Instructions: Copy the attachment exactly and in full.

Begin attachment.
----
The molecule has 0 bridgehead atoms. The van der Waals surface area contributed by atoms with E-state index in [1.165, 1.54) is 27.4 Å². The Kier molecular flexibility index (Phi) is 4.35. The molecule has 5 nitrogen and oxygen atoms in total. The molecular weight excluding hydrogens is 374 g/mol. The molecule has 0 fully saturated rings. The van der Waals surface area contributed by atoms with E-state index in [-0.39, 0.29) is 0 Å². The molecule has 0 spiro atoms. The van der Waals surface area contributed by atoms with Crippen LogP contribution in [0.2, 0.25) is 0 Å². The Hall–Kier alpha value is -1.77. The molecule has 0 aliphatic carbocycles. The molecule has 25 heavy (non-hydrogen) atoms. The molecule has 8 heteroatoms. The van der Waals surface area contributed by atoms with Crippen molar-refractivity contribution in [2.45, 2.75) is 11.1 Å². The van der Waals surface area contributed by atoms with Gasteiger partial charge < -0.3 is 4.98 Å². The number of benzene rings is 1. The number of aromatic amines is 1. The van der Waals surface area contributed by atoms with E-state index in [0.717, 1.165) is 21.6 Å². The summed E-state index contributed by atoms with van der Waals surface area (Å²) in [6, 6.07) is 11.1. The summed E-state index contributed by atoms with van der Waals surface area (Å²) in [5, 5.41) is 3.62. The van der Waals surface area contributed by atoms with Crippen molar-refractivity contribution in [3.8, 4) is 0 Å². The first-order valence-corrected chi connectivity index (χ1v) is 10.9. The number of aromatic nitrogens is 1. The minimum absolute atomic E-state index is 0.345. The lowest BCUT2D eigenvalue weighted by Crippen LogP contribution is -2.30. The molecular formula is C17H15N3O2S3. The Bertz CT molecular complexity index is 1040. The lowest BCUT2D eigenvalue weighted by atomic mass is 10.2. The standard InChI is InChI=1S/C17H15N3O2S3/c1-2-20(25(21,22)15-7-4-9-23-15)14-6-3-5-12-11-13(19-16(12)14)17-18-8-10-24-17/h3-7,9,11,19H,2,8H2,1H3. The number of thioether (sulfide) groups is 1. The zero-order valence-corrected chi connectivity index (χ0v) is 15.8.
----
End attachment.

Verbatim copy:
The molecule has 0 bridgehead atoms. The van der Waals surface area contributed by atoms with E-state index in [1.165, 1.54) is 27.4 Å². The Kier molecular flexibility index (Phi) is 4.35. The molecule has 5 nitrogen and oxygen atoms in total. The molecular weight excluding hydrogens is 374 g/mol. The molecule has 0 fully saturated rings. The van der Waals surface area contributed by atoms with E-state index in [-0.39, 0.29) is 0 Å². The molecule has 0 spiro atoms. The van der Waals surface area contributed by atoms with Crippen LogP contribution in [0.2, 0.25) is 0 Å². The Hall–Kier alpha value is -1.77. The molecule has 0 aliphatic carbocycles. The molecule has 25 heavy (non-hydrogen) atoms. The molecule has 8 heteroatoms. The van der Waals surface area contributed by atoms with Crippen molar-refractivity contribution in [2.45, 2.75) is 11.1 Å². The van der Waals surface area contributed by atoms with Gasteiger partial charge < -0.3 is 4.98 Å². The number of benzene rings is 1. The number of aromatic amines is 1. The van der Waals surface area contributed by atoms with E-state index in [0.717, 1.165) is 21.6 Å². The summed E-state index contributed by atoms with van der Waals surface area (Å²) in [6, 6.07) is 11.1. The summed E-state index contributed by atoms with van der Waals surface area (Å²) in [5, 5.41) is 3.62. The van der Waals surface area contributed by atoms with Crippen molar-refractivity contribution in [3.8, 4) is 0 Å². The first-order valence-corrected chi connectivity index (χ1v) is 10.9. The number of aromatic nitrogens is 1. The minimum absolute atomic E-state index is 0.345. The lowest BCUT2D eigenvalue weighted by Crippen LogP contribution is -2.30. The molecular formula is C17H15N3O2S3. The Bertz CT molecular complexity index is 1040. The lowest BCUT2D eigenvalue weighted by atomic mass is 10.2. The standard InChI is InChI=1S/C17H15N3O2S3/c1-2-20(25(21,22)15-7-4-9-23-15)14-6-3-5-12-11-13(19-16(12)14)17-18-8-10-24-17/h3-7,9,11,19H,2,8H2,1H3. The number of thioether (sulfide) groups is 1. The zero-order valence-corrected chi connectivity index (χ0v) is 15.8.